Nvidia’s $40 bn deal for ARM faces major hurdle as UK probes

Nvidia’s plans for buying British chip designer ARM for $40 billion has hit a major hurdle after regulator Competition and Markets Authority found it could damage competition and weaken rivals, and required a lengthy investigation.
Nvidia chip business
ARM is owned by Japan’s SoftBank.

Britain’s competition regulator said the merged entity could reduce competition in markets around the world and in sectors as large as data centres, the internet-of-things, automotives and gaming.

“We’re concerned that Nvidia controlling ARM could create real problems for Nvidia’s rivals by limiting their access to key technologies, and ultimately stifling innovation across a number of important and growing markets,” said Andrea Coscelli, head of Competition and Markets Authority.

ARM is a major player in semiconductors, a sector fundamental to technologies from artificial intelligence and quantum computing to 5G telecoms networks. Its designs power nearly every smartphone and millions of other devices.

The deal also sparked anger in the semiconductor industry, where Arm has long been a neutral player licensing key intellectual property to customers who are otherwise intense rivals, including Qualcomm, Samsung Electronics and Apple.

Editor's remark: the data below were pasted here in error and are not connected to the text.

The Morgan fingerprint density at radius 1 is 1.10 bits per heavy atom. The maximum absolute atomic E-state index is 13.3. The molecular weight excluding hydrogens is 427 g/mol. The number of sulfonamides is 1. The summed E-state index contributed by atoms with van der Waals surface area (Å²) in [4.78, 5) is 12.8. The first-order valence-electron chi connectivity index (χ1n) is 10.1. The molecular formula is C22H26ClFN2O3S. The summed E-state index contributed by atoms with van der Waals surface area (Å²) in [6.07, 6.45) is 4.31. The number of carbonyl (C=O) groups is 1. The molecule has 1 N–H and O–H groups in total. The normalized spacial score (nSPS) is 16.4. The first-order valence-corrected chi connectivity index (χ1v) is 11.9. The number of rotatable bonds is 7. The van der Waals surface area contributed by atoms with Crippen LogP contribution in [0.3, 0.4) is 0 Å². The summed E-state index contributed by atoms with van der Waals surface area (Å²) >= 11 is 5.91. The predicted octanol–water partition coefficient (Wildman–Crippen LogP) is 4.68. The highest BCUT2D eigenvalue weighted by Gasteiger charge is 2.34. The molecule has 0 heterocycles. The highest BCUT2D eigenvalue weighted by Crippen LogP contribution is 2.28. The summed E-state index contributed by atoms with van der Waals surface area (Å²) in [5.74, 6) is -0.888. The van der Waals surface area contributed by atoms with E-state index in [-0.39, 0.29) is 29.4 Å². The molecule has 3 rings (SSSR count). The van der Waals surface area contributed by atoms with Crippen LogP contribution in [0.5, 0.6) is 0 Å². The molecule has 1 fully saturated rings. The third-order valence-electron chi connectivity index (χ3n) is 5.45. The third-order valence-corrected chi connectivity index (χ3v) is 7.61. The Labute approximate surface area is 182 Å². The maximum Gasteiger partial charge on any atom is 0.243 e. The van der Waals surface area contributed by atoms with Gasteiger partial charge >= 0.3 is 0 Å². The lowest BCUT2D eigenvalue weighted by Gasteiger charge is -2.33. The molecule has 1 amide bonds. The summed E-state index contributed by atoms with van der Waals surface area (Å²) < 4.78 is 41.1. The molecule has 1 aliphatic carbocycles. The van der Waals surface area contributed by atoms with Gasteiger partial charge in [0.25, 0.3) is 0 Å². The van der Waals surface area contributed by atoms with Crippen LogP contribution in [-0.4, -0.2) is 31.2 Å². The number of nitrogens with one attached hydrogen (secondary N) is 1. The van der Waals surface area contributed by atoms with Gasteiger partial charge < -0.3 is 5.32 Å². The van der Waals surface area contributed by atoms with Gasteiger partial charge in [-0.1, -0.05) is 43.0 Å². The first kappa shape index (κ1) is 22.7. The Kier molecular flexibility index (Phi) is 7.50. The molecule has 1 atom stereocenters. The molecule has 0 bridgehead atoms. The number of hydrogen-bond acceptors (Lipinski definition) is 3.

The fear among chip firms is that Nvidia will give itself early access to Arm’s innovations rather than distributing them to the entire industry on an equal basis.

While Nvidia had offered remedies to lessen the impact, the UK regulator did not believe they would alleviate its concerns.

Nvidia, which had hoped to close the deal by March next year, said on Wednesday it was taking longer to win the necessary approvals than expected and some U.S. based analysts have said they believe the takeover will be blocked. The deadline for the deal is September next year.

Nvidia said on Friday it believed the deal remained beneficial to the industry and ARM’s CEO has said the proposed merger would better support the creation of jobs and enable it to invest in the technologies of the future, as opposed to it becoming a standalone public company.

The sale of ARM last year came as SoftBank sold a string of other assets to reduce its debt.

The UK government will consider the findings and give a fuller response at a later date, which will also include its thinking on any impact on national security.